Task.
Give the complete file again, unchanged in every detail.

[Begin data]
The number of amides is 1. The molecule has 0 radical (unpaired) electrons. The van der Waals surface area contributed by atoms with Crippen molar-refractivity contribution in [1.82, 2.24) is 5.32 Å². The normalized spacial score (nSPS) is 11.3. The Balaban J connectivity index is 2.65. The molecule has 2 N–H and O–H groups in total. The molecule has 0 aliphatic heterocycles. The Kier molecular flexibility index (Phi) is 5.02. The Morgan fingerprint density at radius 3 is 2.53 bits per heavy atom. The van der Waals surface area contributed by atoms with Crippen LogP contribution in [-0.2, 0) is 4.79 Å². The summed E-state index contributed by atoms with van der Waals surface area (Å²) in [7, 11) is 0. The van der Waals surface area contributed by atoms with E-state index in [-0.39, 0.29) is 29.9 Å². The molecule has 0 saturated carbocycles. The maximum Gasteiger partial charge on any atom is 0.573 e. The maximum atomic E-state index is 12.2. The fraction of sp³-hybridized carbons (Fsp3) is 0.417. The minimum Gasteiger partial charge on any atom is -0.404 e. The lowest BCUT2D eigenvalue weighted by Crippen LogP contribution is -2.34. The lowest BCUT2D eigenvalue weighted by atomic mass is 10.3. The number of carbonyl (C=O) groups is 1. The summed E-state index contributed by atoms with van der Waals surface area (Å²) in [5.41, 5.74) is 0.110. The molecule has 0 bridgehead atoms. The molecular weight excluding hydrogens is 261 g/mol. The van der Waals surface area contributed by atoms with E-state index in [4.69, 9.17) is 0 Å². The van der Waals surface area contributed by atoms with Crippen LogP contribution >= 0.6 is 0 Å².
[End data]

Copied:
The number of amides is 1. The molecule has 0 radical (unpaired) electrons. The van der Waals surface area contributed by atoms with Crippen molar-refractivity contribution in [1.82, 2.24) is 5.32 Å². The normalized spacial score (nSPS) is 11.3. The Balaban J connectivity index is 2.65. The molecule has 2 N–H and O–H groups in total. The molecule has 0 aliphatic heterocycles. The Kier molecular flexibility index (Phi) is 5.02. The Morgan fingerprint density at radius 3 is 2.53 bits per heavy atom. The van der Waals surface area contributed by atoms with Crippen LogP contribution in [-0.2, 0) is 4.79 Å². The summed E-state index contributed by atoms with van der Waals surface area (Å²) in [7, 11) is 0. The van der Waals surface area contributed by atoms with E-state index in [-0.39, 0.29) is 29.9 Å². The molecule has 0 saturated carbocycles. The maximum Gasteiger partial charge on any atom is 0.573 e. The maximum atomic E-state index is 12.2. The fraction of sp³-hybridized carbons (Fsp3) is 0.417. The minimum Gasteiger partial charge on any atom is -0.404 e. The lowest BCUT2D eigenvalue weighted by Crippen LogP contribution is -2.34. The lowest BCUT2D eigenvalue weighted by atomic mass is 10.3. The number of carbonyl (C=O) groups is 1. The summed E-state index contributed by atoms with van der Waals surface area (Å²) in [5.41, 5.74) is 0.110. The molecule has 0 bridgehead atoms. The molecular weight excluding hydrogens is 261 g/mol. The van der Waals surface area contributed by atoms with E-state index in [4.69, 9.17) is 0 Å². The van der Waals surface area contributed by atoms with Crippen LogP contribution >= 0.6 is 0 Å².